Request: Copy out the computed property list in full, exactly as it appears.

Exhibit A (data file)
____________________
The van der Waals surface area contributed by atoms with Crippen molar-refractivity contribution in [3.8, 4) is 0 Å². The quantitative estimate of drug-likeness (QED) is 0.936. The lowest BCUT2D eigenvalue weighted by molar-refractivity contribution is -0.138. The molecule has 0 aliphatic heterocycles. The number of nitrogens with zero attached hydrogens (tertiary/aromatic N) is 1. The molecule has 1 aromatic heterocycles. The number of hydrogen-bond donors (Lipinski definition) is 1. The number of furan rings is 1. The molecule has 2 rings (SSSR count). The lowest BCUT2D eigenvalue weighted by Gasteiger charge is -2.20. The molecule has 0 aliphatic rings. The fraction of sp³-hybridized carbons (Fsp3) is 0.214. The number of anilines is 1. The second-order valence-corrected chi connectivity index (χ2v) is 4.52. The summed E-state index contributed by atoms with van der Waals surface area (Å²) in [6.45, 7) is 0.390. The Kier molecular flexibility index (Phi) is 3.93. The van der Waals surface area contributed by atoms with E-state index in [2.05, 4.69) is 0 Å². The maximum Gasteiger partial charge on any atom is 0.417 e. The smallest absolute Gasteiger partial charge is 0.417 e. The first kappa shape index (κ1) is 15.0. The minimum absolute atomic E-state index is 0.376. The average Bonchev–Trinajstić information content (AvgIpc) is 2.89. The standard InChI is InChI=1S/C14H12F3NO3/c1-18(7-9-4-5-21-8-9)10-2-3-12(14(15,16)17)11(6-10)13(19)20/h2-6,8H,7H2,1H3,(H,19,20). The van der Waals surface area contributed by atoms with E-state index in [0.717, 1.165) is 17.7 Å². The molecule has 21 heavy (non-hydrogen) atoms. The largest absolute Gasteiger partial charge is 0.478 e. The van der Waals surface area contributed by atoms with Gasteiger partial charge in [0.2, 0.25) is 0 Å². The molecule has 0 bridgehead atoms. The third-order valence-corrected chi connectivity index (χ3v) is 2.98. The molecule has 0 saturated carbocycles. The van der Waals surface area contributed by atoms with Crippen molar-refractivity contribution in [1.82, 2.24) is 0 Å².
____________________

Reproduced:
The van der Waals surface area contributed by atoms with Crippen molar-refractivity contribution in [3.8, 4) is 0 Å². The quantitative estimate of drug-likeness (QED) is 0.936. The lowest BCUT2D eigenvalue weighted by molar-refractivity contribution is -0.138. The molecule has 0 aliphatic heterocycles. The number of nitrogens with zero attached hydrogens (tertiary/aromatic N) is 1. The molecule has 1 aromatic heterocycles. The number of hydrogen-bond donors (Lipinski definition) is 1. The number of furan rings is 1. The molecule has 2 rings (SSSR count). The lowest BCUT2D eigenvalue weighted by Gasteiger charge is -2.20. The molecule has 0 aliphatic rings. The fraction of sp³-hybridized carbons (Fsp3) is 0.214. The number of anilines is 1. The second-order valence-corrected chi connectivity index (χ2v) is 4.52. The summed E-state index contributed by atoms with van der Waals surface area (Å²) in [6.45, 7) is 0.390. The Kier molecular flexibility index (Phi) is 3.93. The van der Waals surface area contributed by atoms with E-state index in [2.05, 4.69) is 0 Å². The maximum Gasteiger partial charge on any atom is 0.417 e. The smallest absolute Gasteiger partial charge is 0.417 e. The first kappa shape index (κ1) is 15.0. The minimum absolute atomic E-state index is 0.376. The average Bonchev–Trinajstić information content (AvgIpc) is 2.89. The standard InChI is InChI=1S/C14H12F3NO3/c1-18(7-9-4-5-21-8-9)10-2-3-12(14(15,16)17)11(6-10)13(19)20/h2-6,8H,7H2,1H3,(H,19,20). The van der Waals surface area contributed by atoms with E-state index in [0.717, 1.165) is 17.7 Å². The molecule has 21 heavy (non-hydrogen) atoms. The largest absolute Gasteiger partial charge is 0.478 e. The van der Waals surface area contributed by atoms with Gasteiger partial charge in [0.2, 0.25) is 0 Å². The molecule has 0 bridgehead atoms. The third-order valence-corrected chi connectivity index (χ3v) is 2.98. The molecule has 0 saturated carbocycles. The van der Waals surface area contributed by atoms with Crippen molar-refractivity contribution in [1.82, 2.24) is 0 Å².